Therapists Look At Virtual Reality To Assist Patients

It appears like virtual reality (VR) has reached everywhere—right at the doctor’s office as well. The technology behind VR can position one in the world of space, fantasy, or even the post-apocalypse if one wishes. However, now a team of therapists is showing the made-up spaces don’t need to be related to gaming—and the technology has more prospective to heal than earlier considered. Now, scientists at the University of Colorado, Boulder, are utilizing immersive VR technology to assist those who suffer from depression, irrational fears, and anxiety, by positioning the user into the circumstances that cause their fears, or moods, to break out.

The Director of the University’s Counseling and Psychiatric Services, Monica Ng, evaluates VR therapy against some types of cognitive behavioral therapy—that concentrates on changing and challenging what she calls unsupportive behaviors & thoughts and enhancing the development of dealing strategies particularly targeted toward resolving issues in their lives. The variation is that VR therapy enables the patient to hone on those problem-solving abilities in a secure place.

The developers state they are anticipating to release it at other schools as well and as VR becomes more accessible and widespread, it could ultimately become a section of a new standard set of practices when it comes to treating anxiety and depression. However, they also warned that VR is not for everybody. One of the major downsides is a sort of motion sickness that occurs when eyes of the user inform their brain they are stirring around in a setting, but the body is not really stirring.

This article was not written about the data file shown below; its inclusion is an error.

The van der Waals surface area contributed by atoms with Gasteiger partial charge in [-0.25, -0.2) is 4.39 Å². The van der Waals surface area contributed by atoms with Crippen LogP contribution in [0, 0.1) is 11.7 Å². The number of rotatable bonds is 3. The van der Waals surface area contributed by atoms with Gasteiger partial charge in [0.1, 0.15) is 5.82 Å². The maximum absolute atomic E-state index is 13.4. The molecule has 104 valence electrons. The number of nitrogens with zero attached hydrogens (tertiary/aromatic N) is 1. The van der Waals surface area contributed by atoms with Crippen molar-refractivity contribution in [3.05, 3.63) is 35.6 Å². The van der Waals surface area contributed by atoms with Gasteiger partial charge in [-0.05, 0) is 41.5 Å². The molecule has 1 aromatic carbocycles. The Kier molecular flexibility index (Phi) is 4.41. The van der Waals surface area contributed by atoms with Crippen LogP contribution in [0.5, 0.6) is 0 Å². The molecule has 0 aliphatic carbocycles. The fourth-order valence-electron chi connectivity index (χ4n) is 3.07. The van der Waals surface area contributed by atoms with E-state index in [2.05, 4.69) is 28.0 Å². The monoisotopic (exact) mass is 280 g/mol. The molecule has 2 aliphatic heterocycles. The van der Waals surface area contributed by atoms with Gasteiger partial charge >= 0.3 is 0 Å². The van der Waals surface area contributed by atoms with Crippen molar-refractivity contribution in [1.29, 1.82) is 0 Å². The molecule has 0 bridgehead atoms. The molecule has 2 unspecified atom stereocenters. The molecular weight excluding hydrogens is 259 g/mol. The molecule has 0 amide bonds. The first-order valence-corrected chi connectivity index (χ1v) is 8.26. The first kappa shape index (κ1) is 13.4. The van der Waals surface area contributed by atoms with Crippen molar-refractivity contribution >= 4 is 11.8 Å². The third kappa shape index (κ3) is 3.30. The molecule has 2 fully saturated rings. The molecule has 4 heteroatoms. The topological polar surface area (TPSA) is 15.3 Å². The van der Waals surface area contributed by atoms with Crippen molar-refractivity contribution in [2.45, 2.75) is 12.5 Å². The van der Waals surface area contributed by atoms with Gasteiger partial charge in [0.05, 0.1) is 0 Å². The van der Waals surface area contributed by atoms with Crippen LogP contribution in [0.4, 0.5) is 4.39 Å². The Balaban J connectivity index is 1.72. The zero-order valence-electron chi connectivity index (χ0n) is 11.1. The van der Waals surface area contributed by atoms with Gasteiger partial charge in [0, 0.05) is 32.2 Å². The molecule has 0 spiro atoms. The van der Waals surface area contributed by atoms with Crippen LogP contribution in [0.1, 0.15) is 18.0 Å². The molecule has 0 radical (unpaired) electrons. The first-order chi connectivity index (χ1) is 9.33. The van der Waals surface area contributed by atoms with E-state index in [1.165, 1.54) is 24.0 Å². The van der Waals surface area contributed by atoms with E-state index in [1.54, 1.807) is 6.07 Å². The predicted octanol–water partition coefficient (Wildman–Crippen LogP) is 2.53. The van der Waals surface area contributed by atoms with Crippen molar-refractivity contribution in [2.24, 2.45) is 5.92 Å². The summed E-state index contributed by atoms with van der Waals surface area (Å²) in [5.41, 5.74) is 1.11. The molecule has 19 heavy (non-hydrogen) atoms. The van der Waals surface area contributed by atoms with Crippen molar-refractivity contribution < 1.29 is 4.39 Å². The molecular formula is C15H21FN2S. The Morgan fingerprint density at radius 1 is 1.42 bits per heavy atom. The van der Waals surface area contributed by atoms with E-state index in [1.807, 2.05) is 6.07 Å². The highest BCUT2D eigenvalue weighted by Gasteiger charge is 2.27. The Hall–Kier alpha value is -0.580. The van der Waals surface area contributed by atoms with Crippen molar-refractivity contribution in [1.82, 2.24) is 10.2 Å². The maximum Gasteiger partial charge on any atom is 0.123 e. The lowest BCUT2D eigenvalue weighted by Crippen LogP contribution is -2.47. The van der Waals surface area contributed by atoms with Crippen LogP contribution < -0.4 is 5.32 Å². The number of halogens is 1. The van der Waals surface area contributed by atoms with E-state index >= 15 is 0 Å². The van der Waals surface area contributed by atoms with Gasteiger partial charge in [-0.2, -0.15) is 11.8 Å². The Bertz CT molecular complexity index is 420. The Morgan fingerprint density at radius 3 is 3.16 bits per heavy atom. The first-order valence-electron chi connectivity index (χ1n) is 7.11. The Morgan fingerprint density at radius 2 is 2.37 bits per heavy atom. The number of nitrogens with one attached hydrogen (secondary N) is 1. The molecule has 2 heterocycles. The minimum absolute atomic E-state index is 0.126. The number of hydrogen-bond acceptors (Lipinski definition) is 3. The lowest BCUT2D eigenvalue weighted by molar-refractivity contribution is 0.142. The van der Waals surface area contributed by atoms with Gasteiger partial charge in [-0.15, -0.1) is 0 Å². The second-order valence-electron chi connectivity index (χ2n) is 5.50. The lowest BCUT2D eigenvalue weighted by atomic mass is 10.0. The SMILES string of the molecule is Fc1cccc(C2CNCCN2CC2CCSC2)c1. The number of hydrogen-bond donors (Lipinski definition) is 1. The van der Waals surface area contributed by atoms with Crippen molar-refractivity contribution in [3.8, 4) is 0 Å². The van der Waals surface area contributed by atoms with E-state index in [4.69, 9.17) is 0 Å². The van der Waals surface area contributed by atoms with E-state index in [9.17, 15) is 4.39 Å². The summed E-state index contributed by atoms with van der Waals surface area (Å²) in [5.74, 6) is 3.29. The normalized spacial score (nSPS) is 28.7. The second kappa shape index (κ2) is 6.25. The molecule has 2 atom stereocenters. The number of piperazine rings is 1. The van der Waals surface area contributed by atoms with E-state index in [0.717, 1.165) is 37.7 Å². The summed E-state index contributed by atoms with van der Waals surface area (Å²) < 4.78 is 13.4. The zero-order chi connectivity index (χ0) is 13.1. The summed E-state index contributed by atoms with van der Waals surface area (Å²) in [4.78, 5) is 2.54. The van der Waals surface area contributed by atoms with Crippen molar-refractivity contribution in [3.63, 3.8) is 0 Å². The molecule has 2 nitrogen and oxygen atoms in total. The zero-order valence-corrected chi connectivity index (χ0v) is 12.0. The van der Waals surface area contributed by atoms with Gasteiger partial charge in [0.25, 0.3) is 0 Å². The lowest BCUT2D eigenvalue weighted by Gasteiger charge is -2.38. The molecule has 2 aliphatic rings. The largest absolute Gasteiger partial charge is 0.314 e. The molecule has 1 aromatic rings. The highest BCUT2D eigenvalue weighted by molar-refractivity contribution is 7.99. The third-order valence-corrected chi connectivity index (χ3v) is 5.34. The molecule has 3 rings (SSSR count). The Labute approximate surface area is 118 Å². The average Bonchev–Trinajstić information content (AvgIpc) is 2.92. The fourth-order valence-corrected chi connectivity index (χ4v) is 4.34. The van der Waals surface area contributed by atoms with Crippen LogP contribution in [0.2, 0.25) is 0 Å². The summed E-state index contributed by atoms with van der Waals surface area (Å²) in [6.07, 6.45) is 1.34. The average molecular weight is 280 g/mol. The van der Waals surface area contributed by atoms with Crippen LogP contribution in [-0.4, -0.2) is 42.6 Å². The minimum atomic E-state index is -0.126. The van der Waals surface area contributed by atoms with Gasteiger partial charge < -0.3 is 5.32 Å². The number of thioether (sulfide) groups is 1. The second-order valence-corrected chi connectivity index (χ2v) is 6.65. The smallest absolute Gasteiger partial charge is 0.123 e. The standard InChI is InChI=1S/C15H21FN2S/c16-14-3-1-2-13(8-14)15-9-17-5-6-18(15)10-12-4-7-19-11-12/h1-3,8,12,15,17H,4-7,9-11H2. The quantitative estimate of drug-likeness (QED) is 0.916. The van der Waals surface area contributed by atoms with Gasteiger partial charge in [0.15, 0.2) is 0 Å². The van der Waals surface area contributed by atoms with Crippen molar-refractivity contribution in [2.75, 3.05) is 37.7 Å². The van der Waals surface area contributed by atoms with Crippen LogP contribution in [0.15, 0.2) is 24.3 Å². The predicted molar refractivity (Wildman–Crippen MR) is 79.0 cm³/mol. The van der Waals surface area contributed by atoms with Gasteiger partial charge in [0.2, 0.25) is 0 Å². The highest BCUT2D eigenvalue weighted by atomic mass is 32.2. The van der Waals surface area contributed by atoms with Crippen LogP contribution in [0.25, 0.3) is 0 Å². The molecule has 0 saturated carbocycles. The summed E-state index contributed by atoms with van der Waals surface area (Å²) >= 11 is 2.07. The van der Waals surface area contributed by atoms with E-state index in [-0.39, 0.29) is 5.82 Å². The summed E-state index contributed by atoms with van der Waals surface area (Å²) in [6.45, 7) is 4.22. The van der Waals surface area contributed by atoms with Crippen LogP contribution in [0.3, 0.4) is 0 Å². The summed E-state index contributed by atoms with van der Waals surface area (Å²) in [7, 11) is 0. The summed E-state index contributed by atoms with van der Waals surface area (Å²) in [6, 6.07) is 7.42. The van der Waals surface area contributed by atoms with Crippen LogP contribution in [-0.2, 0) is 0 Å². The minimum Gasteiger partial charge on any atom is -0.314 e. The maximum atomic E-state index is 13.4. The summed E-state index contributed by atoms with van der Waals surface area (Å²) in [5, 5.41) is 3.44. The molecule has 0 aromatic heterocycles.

Likewise, virtual Reality technology is likely to turn out an effective tool for elderly with balance issues or for rehabilitation after illness or injuries that have an effect on movement and balance. In new research, scientists from Lund University have examined how the human balance system is impacted by watching VR videos.

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Colleen Vrooman

With a certification in Astronomy, Colleen Vrooman is the person that heads the Science department. She has a total experience of 6 years in this industry. Even though Colleen manages the department and trains the employees to write the Space-related news, she is forever ready to contribute for writing in spite of her busy schedule. While not working for ZMR Industry Journal, Colleen spends most part of her free time with her friends playing snookers and cleaning her stick.

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